You’ll never be short on things to do in Menorca. It’s an island brimming with unique prehistoric sites and tiled with labyrinths of ancient lanes, with more pristine coves than you can shake a bucket and spade at. Well, what are you waiting for? Lace your boots, pack your swimmers and dive right in.
The labyrinthine lanes and alleys of Menorca’s engaging capital ramble along the top of a ridge, high above its deep and long harbour - the largest natural harbour in the Med. Despite its status as island capital, Maó has a sociable, small-town feel. Wandering around its ancient centre, with its long-established cafés and dinky little shops, is a relaxing and enjoyable way to pass a few hours. You’ll also find handsome houses, an amenable little 1920s fish market and the massive eighteenth-century Església del Carme. What’s not to love?
The island has a clutch of unspoilt cove beaches - so if you’re at a loss for what to do in Menorca, make for one without delay. Menorcans are keen to avoid the overdevelopment, and a recently created chain of conservation areas now protects about half of the island, including its pristine coves. Cala Turqueta is one of the finest, with a band of fine white sand and set between wooded limestone cliffs and crystal-clear waters. It’s a popular spot, so arrive early to beat the crowds.
Of the several Talayotic sites in the vicinity of Maó, easily the pick is the rustic remains of Talatí de Dalt - a trip here is one of the best things to do on Menorca. Partly enclosed by a Cyclopean wall, the site features an imposing taula - a T-shaped structure comprising two huge stones - set within a circular precinct. Three subterranean chambers complete the picture. The site’s rural setting is charming - olive and carob trees abound and a tribe of hogs roots around the undergrowth. Budding archaeologists delight.
Ever felt like you’re on the edge of the world? To get that awesome feeling, make for Cap de Favàritx. The road cuts along a wide valley and slips through dumpy little hills, but before long the landscape becomes barer and the grass gives way to succulents and bare rock. At the cape itself, even the succulents can’t survive. The lighthouse shines out over a bare lunar-like landscape of tightly layered, crumbly slate. The views out over the coast are dramatic and if you fancy a scramble, you can pick your way along the adjacent rocks.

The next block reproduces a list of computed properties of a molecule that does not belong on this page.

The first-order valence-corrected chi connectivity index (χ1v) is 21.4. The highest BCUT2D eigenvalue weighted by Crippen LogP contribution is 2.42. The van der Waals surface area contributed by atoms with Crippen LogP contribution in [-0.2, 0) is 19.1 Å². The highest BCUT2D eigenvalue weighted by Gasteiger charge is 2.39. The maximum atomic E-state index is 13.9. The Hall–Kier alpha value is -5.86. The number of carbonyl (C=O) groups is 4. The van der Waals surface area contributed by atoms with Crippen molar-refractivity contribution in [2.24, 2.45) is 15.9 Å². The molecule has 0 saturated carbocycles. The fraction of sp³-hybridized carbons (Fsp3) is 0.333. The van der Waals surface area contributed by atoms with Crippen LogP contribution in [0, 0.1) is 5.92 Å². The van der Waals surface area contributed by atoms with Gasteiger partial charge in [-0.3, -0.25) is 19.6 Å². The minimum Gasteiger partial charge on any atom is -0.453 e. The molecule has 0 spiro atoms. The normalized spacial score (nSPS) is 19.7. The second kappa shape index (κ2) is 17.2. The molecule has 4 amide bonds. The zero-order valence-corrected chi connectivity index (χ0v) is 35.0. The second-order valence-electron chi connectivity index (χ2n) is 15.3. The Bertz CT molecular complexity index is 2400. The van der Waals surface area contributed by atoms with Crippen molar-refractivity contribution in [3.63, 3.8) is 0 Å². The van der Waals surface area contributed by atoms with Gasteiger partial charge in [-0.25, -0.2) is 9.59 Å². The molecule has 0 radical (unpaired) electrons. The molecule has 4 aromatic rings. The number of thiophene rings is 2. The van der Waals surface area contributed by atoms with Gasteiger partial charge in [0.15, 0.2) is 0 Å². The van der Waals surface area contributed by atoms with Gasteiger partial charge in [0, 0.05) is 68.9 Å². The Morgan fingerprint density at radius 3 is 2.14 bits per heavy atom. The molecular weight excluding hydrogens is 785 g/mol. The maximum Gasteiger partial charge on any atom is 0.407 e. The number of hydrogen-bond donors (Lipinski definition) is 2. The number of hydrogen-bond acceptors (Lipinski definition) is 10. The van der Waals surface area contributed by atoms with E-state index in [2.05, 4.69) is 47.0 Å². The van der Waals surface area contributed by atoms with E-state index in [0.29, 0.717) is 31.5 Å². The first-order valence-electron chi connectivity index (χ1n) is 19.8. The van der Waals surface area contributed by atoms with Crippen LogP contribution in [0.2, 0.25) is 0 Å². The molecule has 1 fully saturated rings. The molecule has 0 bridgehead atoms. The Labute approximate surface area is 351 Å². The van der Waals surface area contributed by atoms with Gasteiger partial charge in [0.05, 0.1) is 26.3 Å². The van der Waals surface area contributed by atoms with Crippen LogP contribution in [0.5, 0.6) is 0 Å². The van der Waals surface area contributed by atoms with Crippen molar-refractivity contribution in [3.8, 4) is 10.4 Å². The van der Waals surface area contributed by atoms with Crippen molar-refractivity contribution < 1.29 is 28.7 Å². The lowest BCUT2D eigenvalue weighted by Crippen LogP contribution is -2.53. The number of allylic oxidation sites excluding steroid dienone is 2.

Scaling Monte Toro is one of the best things to do in Menorca for those with sure feet and a head for heights. From the summit, expect superlative views over the island. A shrine was erected here in the thirteenth century - housing a statue of the Virgin, the Verge del Toro - and Monte Toro has been a place of pilgrimage ever since. If you’re lucky enough to come on the first Sunday of May, you’ll catch the ceremonial highlight: the Festa de la Verge del Toro begins with a special Mass at the peak and continues with a knees-up down in Es Mercadal.
Got a penchant for pretty old towns? Swayed by narrow, cobbled streets? Romanced by beautiful churches and handsome stone facades? Make yourself at home in Ciutadella. Its compact town centre has barely been touched by modern developments, its cobblestone streets flanked by old and distinguished mansions and a fine set of Baroque and Gothic churches - all very much in the grand Spanish tradition. An ambitious renovation programme has further enhanced the centre, restoring most of the old stone facades to their honey-coloured best.
While you’re on the island be sure to make a trip to one of the pleasant inland market towns of Migjorn Gran, Es Mercadal and Ferreries. By accident and design, these little towns have escaped full-on modernization and each holds an attractive ensemble of antique houses dating back to the eighteenth century.
One of the best appointed of Menorca’s resorts is Cala Galdana, a burgeoning resort - but still of manageable proportions - set beneath severe, pine-clad sea cliffs. Despite its expanding high- and low-rises, its beach and pint-sized rocky promontory are still very appealing. Desperate to get active? You can rent all sorts of watersports equipment here, from pedalos and water scooters to windsurfing boards and snorkeling tackle. Interested in staying in Cala Galdana? There are plenty of Menorca holiday packages to choose from.
Looking for a unique place to rest your head? The Balearics are dotted with old stone fincas (farmhouses), many of which have been turned into holiday homes and hotels. The largest are effectively rural places that have become tourist attractions in their own right, but the bulk offer lodgings - mostly at the top end of the market. A prime example is the Hotel Biniarroca, near Sant Lluís. In part, the charm of staying in a finca lies in the solidity and simplicity of its architecture.
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